Dunc: Yes, that is a known issue. The problem comes from rrdtool's desire to smooth out the "brick wall" effect. The HVAC state is read from the Proliphix in code. Lets say you get a reading at 10:00AM of the code "2" which means the Proliphix is neither heating nor cooling at the moment. So rrdtool saves this in it's database and a graph is generated. At 10:01AM, the system is cooling so the code returned is a "6". Now when the graph is generated, the blue line should start to show as expected. In the real world, however, the code is returned from the Proliphix at some slight time lag. Lets say that last result is posted 2 seconds after 10:01AM. The graphing run, however, wants to put a pixel at exactly 10:01AM so rrdtool "smooths out" the line between the samples, so we get some value between "2" and "6". As it happens, codes 3, 4 and 5 relate to the heat being on so the graph thinks that the heat was on momentarily and graphs that. I have done my best with MIN and MAX to put that brick wall back in there mathematically though there are edge cases where that doesn't work. Ideas to fix this include using a multiplier that makes the error far less likely or petitioning Tobias Oetiker who wrote rrdtool to add a switch so that feature can be turned off. Either way, there is a way around it. Your code changes are greatly appreciated as well.

James Bathgate from San Bernardino, CA , USA

We're looking to put one of these in our office and build a voting system on one of our servers to talk to the thermostat to set the temperature based upon the median vote since there's so much arguing about temperature in the office. Would this be possible?

Anders from RTP

James: Yes, this would be possible in theory. Aside from just reading the temperature from a Proliphix IP thermostat, you can also write to it. The voting idea is very interesting. The more people you can amass towards your "ideal temperature", the more likely it is to be set there. Then people who are chronically cold or warm could petition others in the office to move their vote in a particular direction. That's a brilliant idea. Let us know if you end up building it!

Scott from Austin, TX USA

Anders, what software/hardware are you using to plot the temperature in your home? I'm very interested in doing this. Have been looking at the Prolifix thermostats as well. It appears they can be used to monitor temperature and humidity (if equipped), but have not seen a third party application that could make use of the built-in sensors. Your original post was in 2005, so I'm interested to know what you are using now and in any recommendations you might have. Thanks!

Anders from RTP

Scott: In general, its just a perl script running on a Linux machine. It drives rrdtool to update the databases and build the graphs. I released the code in a package called Thermostat Graph. Should run in Windows as well but I haven't tried. Best of luck!

Ted from Granger, IN USA

I have been trying to get NT10e stats to show up on the web site without the firewalled label. A sniffer shows me port 80 going out with 4 packets and port 8081 coming back from the server. I am using cisco routers and placed a port forwarding line at the top of the ACL list. But the stats still show up as firewalled. Any suggestions or secrets? ts

Anders from NY

@Ted: I have no idea. Your best bet is to test from the outside on your own rather than trust some external app. Watch the traffic with tcpdump on your internal LAN and see what is or isn't getting through. Best of luck.

Paul Vail from Raleigh, NC

Anders, your Temp/Humidity PoE sensors: http://itwatchdogs.com/

I'd love to find some schematics and learn to build my own, as these could be useful in my crawlspace, attic fan, shed... all over where I might want vent fans to kick on or off depending on system. Leads always welcome!

Anders from NY

@Paul: Thanks for the link. Looks like they have some interesting devices. I have built serial temperature sensors from kits in the past but I'm still interested in the holy grail of IP based power over Ethernet devices.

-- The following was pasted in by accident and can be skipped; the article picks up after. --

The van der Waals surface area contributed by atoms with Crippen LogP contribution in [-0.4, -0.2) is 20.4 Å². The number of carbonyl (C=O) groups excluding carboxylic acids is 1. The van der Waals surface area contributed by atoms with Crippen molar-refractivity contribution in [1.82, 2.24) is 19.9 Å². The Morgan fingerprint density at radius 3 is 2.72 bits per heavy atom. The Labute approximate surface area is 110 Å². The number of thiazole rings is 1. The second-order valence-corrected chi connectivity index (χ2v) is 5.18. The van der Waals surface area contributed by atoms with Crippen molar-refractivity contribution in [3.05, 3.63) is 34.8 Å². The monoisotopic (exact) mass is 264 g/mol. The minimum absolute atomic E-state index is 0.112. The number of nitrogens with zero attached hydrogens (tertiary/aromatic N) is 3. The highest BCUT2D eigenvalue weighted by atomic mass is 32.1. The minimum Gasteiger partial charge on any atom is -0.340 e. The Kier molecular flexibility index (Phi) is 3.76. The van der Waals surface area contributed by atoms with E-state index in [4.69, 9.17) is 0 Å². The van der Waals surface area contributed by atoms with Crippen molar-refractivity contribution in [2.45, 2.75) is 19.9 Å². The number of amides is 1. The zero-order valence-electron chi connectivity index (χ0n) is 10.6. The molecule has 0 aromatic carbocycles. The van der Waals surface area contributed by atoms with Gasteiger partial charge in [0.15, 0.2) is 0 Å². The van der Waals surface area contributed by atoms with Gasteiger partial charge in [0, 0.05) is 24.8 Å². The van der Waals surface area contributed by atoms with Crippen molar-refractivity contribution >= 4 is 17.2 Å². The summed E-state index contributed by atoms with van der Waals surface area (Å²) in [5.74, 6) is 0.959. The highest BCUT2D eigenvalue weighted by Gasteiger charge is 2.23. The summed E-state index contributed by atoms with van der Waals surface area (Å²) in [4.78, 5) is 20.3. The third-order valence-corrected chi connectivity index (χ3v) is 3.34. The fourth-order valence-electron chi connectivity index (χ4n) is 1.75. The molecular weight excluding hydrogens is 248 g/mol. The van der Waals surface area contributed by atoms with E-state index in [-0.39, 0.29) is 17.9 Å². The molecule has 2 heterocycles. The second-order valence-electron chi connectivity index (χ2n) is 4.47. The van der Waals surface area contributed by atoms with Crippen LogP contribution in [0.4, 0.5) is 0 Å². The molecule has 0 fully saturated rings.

Erik from CT

@Ted: I just installed two NT10e's and had the same frustration. I'm using a Netgear router with simple port forwarding, so if I forward port 8081 on the WAN address, the LAN address must be listening on the same port. It was not obvious at all (to me, at least) that in this situation, you must set the inbound firewall port and the web server http port to the same port in the thermostat admin. Apparently, the inbound firewall port is just the port that the device reports to the server, the thermostat is not actually listening on that port. Of course, if you can do port mapping on your cisco so 8081 on the WAN address maps to 80 on the LAN address, that should work also.

@Anders: Do you have a link to the API Proliphix publishes? I can't locate it on their site...

Anders from NY

@Erik No, I don't have the API URL. I think they pulled it but I hear you can ask them for it and they will just give it to you.

Yail Bloor from Salt Lake City, UT, USA

I am just beginning to research a system to remotely monitor and control my HVAC system. It seems the Proliphix suits my needs well (hard wired, no required recurring costs), my only real concern is the web based GUI, from what I can tell is overly busy. I'd like to have all that control a layer or two behind a more simple GUI, such as a simulation of the faces of my four thermostats with their current display and the ability to make simple changes from that display... then drill down if needed. Is this somehow a possibility without incurring an additional monthly fee?

Jeff from Alberta

How many sensors can these support?

Anders from Cambridge, MA

I think 2 for the consumer models. There are commercial models that support more but I'm not familiar with that part of the line.

Earl Brendle from Tampa, Florida

The only problem with the Proliphix thermostats is the large deadband especially for 2 stage heating and cooling. It really doesn't work well in the deep south where humidity control can be as important if not more than temperature. It would be great if the 1 stage deadband could be set for +- .5 degree and second stage at +-1 degree. Other than that the thermostat is very workable.

Nick from San Bernardino

Hello Anders,
I just got my second sensor working by modifying your code. Its a bit messy right not, and I am still fine tuning the graph overlaps.
Thanks for releasing your work! If you send me an email I can reply back with the modifications that I have made, if you like.

Tony from Aurora

unable to power the NT10e thermonstat from a cisco 3750 poe 24 port switch. what type of config do you need on the switch port??